If you play golf, you will experience an occasional blow-up hole. The secret to becoming a better golfer is to minimize these disaster holes. Here are a number of strategies to help you become a better golfer:
• Use the 70% rule: Don’t try a shot on the course that you haven’t practiced. If you can pull it off 7 out of 10 times in practice, go for it on the course.
• Practice recovery shots: You need to learn how to hit a ball high and low. Getting out of trouble means learning how to curve the ball from left to right and right to left.
• Take only one risk per hole: If you were aggressive off the tee and got in trouble, then you need to be conservative on your next shot. It might mean chipping it back into the fairway.
• On tee shots, always play short of trouble. If hitting a driver can get you into a fairway bunker, then hit a fairway wood or hybrid off the tee.
• Firing at the flagstick is not always a smart play. Picking a safe target on the green can eliminate big numbers. For example, if the flagstick is tucked behind a bunker in the front of the green, then play one extra club and hit to the back of the green.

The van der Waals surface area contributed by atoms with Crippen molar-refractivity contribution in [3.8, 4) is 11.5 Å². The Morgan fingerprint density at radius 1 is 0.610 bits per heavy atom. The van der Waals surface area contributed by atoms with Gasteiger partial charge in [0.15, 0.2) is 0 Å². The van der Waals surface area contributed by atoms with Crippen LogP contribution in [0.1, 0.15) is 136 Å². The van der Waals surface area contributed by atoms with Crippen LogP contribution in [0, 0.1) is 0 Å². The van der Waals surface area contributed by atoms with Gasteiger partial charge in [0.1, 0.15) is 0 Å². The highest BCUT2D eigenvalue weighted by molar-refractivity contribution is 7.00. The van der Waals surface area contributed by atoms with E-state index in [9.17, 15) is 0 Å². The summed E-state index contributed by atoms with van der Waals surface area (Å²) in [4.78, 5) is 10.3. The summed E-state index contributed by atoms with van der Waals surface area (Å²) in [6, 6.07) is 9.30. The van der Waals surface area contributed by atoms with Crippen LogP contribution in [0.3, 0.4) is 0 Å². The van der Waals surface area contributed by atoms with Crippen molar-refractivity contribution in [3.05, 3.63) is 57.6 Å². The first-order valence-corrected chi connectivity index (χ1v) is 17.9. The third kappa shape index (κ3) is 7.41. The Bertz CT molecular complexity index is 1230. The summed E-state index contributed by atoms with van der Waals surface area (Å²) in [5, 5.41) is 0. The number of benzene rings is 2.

• If you are going to lay-up on a hole, lay up to a number that you can hit well. It is easier to hit a 100-yard shot than a 40- to 60-yard pitch.
• Always tee off on the side of trouble. For example, if there is out-of-bounds on the left side of the hole, tee off on the extreme left of the tee box and swing away from trouble.
• Don’t live in the past. You can’t change your previous shot so focus on the shot at hand.
• Before executing a shot, using the word “don’t” can cause you problems. For example, if you say “Don’t hit it in the water,” your brain hears “Hit it in the water.” Always be positive and tell yourself what you want to do.
• Your body language and self-talk is important after a bad shot. It can influence how you feel inside and cause you to hit another bad shot. Take a cleansing breath and walk to your ball slowly with your head high and shoulders back.
• Finally, expect that you are going to hit a bad shot or get a bad bounce during your round of golf. Remember that you cannot change the past so concentrate on hitting your next shot back into play. This will help keep those disastrous holes off your scorecard.
Dr. Jean Harris is an LPGA Master Professional and teaches at local courses. email@example.com; golfdoctorjean.com